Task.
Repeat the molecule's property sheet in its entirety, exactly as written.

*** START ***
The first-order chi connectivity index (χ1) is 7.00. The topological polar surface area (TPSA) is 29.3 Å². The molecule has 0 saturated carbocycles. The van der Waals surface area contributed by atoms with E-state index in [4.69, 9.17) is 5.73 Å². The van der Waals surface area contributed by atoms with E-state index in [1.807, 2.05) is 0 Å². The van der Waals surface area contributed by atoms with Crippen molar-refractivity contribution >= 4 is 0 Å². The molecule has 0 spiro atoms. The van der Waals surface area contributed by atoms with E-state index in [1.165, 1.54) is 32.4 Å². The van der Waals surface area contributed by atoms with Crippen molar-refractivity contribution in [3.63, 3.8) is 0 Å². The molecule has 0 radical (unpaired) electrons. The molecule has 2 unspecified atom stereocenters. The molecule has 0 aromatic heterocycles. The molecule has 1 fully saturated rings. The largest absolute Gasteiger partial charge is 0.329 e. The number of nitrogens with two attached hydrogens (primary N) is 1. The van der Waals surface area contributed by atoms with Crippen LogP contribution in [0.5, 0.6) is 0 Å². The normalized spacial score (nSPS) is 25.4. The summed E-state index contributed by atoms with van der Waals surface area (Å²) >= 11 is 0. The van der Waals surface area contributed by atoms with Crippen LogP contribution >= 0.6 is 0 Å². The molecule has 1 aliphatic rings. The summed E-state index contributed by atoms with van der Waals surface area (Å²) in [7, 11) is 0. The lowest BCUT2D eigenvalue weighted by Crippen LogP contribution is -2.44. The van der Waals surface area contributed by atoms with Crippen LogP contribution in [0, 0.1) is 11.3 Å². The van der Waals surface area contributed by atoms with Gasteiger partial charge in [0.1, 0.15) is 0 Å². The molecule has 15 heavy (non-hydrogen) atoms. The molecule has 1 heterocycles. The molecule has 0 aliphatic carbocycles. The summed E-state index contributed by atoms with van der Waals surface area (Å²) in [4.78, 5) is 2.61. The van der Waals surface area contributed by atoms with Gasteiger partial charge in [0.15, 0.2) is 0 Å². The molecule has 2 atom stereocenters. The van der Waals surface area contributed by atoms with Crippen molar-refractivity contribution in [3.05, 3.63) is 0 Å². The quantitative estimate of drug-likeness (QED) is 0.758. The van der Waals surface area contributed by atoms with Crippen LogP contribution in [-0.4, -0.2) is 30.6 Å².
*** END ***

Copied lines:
The first-order chi connectivity index (χ1) is 7.00. The topological polar surface area (TPSA) is 29.3 Å². The molecule has 0 saturated carbocycles. The van der Waals surface area contributed by atoms with E-state index in [4.69, 9.17) is 5.73 Å². The van der Waals surface area contributed by atoms with E-state index in [1.807, 2.05) is 0 Å². The van der Waals surface area contributed by atoms with Crippen molar-refractivity contribution >= 4 is 0 Å². The molecule has 0 spiro atoms. The van der Waals surface area contributed by atoms with E-state index in [1.165, 1.54) is 32.4 Å². The van der Waals surface area contributed by atoms with Crippen molar-refractivity contribution in [3.63, 3.8) is 0 Å². The molecule has 0 radical (unpaired) electrons. The molecule has 2 unspecified atom stereocenters. The molecule has 0 aromatic heterocycles. The molecule has 1 fully saturated rings. The largest absolute Gasteiger partial charge is 0.329 e. The number of nitrogens with two attached hydrogens (primary N) is 1. The van der Waals surface area contributed by atoms with Crippen LogP contribution in [0.5, 0.6) is 0 Å². The normalized spacial score (nSPS) is 25.4. The summed E-state index contributed by atoms with van der Waals surface area (Å²) >= 11 is 0. The van der Waals surface area contributed by atoms with Crippen LogP contribution >= 0.6 is 0 Å². The molecule has 1 aliphatic rings. The summed E-state index contributed by atoms with van der Waals surface area (Å²) in [7, 11) is 0. The lowest BCUT2D eigenvalue weighted by Crippen LogP contribution is -2.44. The van der Waals surface area contributed by atoms with Crippen LogP contribution in [0, 0.1) is 11.3 Å². The van der Waals surface area contributed by atoms with Gasteiger partial charge in [0.1, 0.15) is 0 Å². The molecule has 15 heavy (non-hydrogen) atoms. The molecule has 1 heterocycles. The molecule has 0 aliphatic carbocycles. The summed E-state index contributed by atoms with van der Waals surface area (Å²) in [4.78, 5) is 2.61. The van der Waals surface area contributed by atoms with Gasteiger partial charge in [0.15, 0.2) is 0 Å². The molecule has 2 atom stereocenters. The van der Waals surface area contributed by atoms with Crippen molar-refractivity contribution in [3.05, 3.63) is 0 Å². The quantitative estimate of drug-likeness (QED) is 0.758. The van der Waals surface area contributed by atoms with Crippen LogP contribution in [-0.4, -0.2) is 30.6 Å².